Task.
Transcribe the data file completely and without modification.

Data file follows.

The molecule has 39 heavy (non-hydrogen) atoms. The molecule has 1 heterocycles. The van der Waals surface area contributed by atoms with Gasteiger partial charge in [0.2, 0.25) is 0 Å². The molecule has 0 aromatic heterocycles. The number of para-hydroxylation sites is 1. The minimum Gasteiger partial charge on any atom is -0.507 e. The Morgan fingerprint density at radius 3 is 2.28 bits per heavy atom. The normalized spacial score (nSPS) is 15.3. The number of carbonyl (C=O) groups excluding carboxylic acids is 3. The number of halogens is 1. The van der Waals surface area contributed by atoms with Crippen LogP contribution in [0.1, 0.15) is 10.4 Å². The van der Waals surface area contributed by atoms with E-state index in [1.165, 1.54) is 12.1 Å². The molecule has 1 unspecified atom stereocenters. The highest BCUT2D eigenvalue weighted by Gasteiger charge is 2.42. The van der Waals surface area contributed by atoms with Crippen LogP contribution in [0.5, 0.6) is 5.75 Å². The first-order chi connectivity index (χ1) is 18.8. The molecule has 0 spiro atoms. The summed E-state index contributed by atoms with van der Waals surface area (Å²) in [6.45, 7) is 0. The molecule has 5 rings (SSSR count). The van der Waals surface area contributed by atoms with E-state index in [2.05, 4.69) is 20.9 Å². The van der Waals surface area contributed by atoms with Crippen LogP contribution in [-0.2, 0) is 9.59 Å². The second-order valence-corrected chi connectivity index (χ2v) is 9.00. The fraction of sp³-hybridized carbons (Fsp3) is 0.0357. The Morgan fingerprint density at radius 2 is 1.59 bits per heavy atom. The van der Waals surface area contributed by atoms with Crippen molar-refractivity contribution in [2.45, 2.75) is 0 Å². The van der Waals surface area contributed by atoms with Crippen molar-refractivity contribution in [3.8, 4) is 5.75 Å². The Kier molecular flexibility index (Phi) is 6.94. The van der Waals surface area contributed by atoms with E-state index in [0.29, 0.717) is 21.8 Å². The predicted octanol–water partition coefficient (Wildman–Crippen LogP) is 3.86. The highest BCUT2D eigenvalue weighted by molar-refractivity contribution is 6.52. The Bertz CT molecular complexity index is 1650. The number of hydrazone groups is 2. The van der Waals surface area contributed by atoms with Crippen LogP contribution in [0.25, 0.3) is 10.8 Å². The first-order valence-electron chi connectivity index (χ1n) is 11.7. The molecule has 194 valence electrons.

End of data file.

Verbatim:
The molecule has 39 heavy (non-hydrogen) atoms. The molecule has 1 heterocycles. The van der Waals surface area contributed by atoms with Gasteiger partial charge in [0.2, 0.25) is 0 Å². The molecule has 0 aromatic heterocycles. The number of para-hydroxylation sites is 1. The minimum Gasteiger partial charge on any atom is -0.507 e. The Morgan fingerprint density at radius 3 is 2.28 bits per heavy atom. The normalized spacial score (nSPS) is 15.3. The number of carbonyl (C=O) groups excluding carboxylic acids is 3. The number of halogens is 1. The van der Waals surface area contributed by atoms with Crippen LogP contribution in [0.1, 0.15) is 10.4 Å². The van der Waals surface area contributed by atoms with E-state index in [1.165, 1.54) is 12.1 Å². The molecule has 1 unspecified atom stereocenters. The highest BCUT2D eigenvalue weighted by Gasteiger charge is 2.42. The van der Waals surface area contributed by atoms with Crippen LogP contribution in [0.5, 0.6) is 5.75 Å². The first-order chi connectivity index (χ1) is 18.8. The molecule has 0 spiro atoms. The summed E-state index contributed by atoms with van der Waals surface area (Å²) in [6.45, 7) is 0. The molecule has 5 rings (SSSR count). The van der Waals surface area contributed by atoms with E-state index in [2.05, 4.69) is 20.9 Å². The van der Waals surface area contributed by atoms with Crippen LogP contribution in [-0.2, 0) is 9.59 Å². The second-order valence-corrected chi connectivity index (χ2v) is 9.00. The fraction of sp³-hybridized carbons (Fsp3) is 0.0357. The Morgan fingerprint density at radius 2 is 1.59 bits per heavy atom. The van der Waals surface area contributed by atoms with Crippen molar-refractivity contribution in [2.45, 2.75) is 0 Å². The van der Waals surface area contributed by atoms with Crippen molar-refractivity contribution in [3.8, 4) is 5.75 Å². The Kier molecular flexibility index (Phi) is 6.94. The van der Waals surface area contributed by atoms with E-state index in [0.29, 0.717) is 21.8 Å². The predicted octanol–water partition coefficient (Wildman–Crippen LogP) is 3.86. The highest BCUT2D eigenvalue weighted by molar-refractivity contribution is 6.52. The Bertz CT molecular complexity index is 1650. The number of hydrazone groups is 2. The van der Waals surface area contributed by atoms with Crippen LogP contribution in [0.25, 0.3) is 10.8 Å². The first-order valence-electron chi connectivity index (χ1n) is 11.7. The molecule has 194 valence electrons.